The author describes in a general way the three classes of battleplanes-the fighting, the reconnaisance and the bombing machines-and outlines the service for which each type is best fitted.
The tests of engines and airplanes, prior to acceptance for the French Army, are cited. Among the difficulties of construction, those relating to the plane itself are relatively less serious than those relating to the engine. The greatest difficulty is to secure a reliable engine weighing only about 2 lb. per hp. The qualities of rotary and fixed-type engines are compared.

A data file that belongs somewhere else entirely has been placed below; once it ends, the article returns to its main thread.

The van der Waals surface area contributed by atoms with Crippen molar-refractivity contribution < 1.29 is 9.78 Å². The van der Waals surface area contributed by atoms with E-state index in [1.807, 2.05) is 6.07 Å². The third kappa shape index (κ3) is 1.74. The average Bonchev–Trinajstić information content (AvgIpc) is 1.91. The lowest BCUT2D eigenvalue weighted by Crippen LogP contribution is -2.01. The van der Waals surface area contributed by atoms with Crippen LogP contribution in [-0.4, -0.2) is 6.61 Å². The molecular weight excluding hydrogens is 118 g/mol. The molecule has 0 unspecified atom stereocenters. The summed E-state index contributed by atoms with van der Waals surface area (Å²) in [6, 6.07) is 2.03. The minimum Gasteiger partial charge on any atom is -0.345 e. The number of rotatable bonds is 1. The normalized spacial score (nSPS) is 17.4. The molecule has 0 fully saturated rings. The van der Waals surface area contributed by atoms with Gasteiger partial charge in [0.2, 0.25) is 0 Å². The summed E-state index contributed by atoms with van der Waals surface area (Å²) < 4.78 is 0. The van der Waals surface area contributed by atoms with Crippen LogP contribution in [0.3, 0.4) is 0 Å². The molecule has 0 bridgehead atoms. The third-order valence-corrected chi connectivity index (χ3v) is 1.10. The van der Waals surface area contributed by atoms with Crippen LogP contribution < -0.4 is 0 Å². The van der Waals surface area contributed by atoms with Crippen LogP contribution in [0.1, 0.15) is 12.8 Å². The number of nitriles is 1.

The paper is concluded with a few remarks about aviators and mechanics and the relation of one to the other. The author has reserved some of his most interesting observations for the discussion, in which he describes vividly some actual airplane attacks and refers to night flying and night landing, concluding with suggestions as to “what America must do.”